By Martin Wilbur
September 7, 2014
Close to 200 demonstrators held a rally and candlelight vigil Saturday night near the New Castle home of Gov. Andrew Cuomo to protest his refusal to grant clemency to prisoners since he took office in 2011.
The event, called Candles for Clemency, was attended by various social justice activists and family and friends of prisoners. They gathered in front of the First Presbyterian Church of Mount Kisco on Route 133 where organizers and guest speakers addressed the crowd on the importance of stepping up the pressure on Cuomo before taking the short walk to his house where they quietly filed onto the street holding conventional or electric candles.
Event co-organizer Allen Roskoff, president of the Jim Owles Democratic Liberal Club, which has endorsed Zephyr Teachout, Cuomo’s opponent in Tuesday’s Democratic primary, said his organization has taken up the issue because Cuomo is the first governor in decades who has refused to grant clemency to a single prisoner. During his time as California’s governor, for example, Ronald Reagan granted 575 clemencies, he said.
“It’s a governor’s responsibility to undo unjust acts such as sentences which are cruel and never should have been imposed,” Roskoff said. “But because of more stringent laws at a time when society was different, courts overcharged people and maximized their sentences beyond what is considered reasonable by a civilized society.”
Local protestors were joined by a busload of demonstrators from the city at about dusk. They heard from a variety of speakers who focused on different aspects of the issue, including a few who accused Cuomo of a calculated political maneuver.
Robert Dennison, the state’s chairman of parole under Gov. George Pataki, said it is critical that the public understands that clemency doesn’t release a person from prison but makes them eligible to be heard before the parole board sooner.
“It’s time for Andrew Cuomo to stop thinking about himself all the time and try to think about these powerless human beings who have totally changed their lives, are good people and hopefully he’ll wake up with vigils like this and media exposure because it’s really a tragedy,” Dennison said.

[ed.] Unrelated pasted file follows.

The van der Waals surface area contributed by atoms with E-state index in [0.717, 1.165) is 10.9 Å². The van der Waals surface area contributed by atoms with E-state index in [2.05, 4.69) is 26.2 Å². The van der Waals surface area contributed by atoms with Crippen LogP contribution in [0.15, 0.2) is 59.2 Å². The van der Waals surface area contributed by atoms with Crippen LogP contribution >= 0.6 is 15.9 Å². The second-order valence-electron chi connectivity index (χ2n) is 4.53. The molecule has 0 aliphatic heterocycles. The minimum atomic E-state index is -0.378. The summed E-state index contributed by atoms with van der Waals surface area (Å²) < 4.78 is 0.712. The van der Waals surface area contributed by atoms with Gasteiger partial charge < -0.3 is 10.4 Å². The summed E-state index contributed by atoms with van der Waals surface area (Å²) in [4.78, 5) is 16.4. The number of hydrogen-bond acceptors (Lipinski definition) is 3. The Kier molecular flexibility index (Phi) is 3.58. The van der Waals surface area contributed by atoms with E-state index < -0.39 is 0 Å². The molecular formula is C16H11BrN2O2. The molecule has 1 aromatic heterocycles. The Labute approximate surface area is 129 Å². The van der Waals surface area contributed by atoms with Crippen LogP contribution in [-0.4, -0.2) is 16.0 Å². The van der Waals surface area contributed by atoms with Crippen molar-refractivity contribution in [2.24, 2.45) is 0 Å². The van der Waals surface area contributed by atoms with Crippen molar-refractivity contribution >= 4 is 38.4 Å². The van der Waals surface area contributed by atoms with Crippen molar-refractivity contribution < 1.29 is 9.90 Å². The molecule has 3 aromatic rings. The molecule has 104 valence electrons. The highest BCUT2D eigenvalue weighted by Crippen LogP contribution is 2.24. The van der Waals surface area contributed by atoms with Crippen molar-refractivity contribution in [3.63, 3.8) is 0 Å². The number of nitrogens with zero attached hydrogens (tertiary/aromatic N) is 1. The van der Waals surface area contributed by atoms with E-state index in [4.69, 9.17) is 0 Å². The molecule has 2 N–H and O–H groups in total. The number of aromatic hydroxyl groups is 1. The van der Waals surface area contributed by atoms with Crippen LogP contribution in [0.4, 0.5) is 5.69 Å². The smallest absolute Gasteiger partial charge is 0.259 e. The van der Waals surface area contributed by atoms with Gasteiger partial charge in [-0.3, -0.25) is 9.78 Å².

Former state Supreme Court justice Emily Jane Goodman said the toughening of guidelines has forced judges to impose mandatory sentences for certain crimes, which are out of sync with the offense or don’t take into account extenuating circumstances.
“When we talk about clemency what we mean is mercy and grace,” Goodman said.
Some in the crowd held signs in support of former political activist and Weather Underground Organization member Judith Clark, who was convicted for her role as the driver of a getaway car in the 1981 Brinks heist in Nyack that left a security guard and two police officers dead. Clark, an inmate at Bedford Hills Correctional Facility, was sentenced to 75 years to life. She is not eligible for parole until 2056 despite having been portrayed as a model prisoner by Dennison, the prison’s former warden and several others.
Donna Hylton, who was paroled from Bedford Hills two-and-a-half years ago after spending 27 years in prison for murder, said Cuomo’s refusal to grant clemency makes the penal system only about punishment, not rehabilitation.
“We’re just asking, we’re begging, we’re pleading to have some compassion,” Hylton said. “This was a system that was developed, designed to rehabilitate and what this governor is saying (is) we have no redemptive qualities.”
One of the demonstrators, Rabbi Joanna Katz, the Jewish chaplain at Bedford Hills, said she sees firsthand how some prisoners have been transformed but continue to languish in prison with virtually no hope.
“How do we ever know if somebody has done enough time? It’s hard to measure,” Katz said. “But if they are obviously changed people and they’ve served long sentences and they’re no longer a threat, I think clemency is certainly possible.”
Roskoff vowed that the effort wasn’t simply a campaign season effort but an issue the protestors plan to follow up on unless Cuomo reconsiders before the end of the year.
“If clemencies are not issued before the holiday season we will be back here in December in larger numbers,” he said.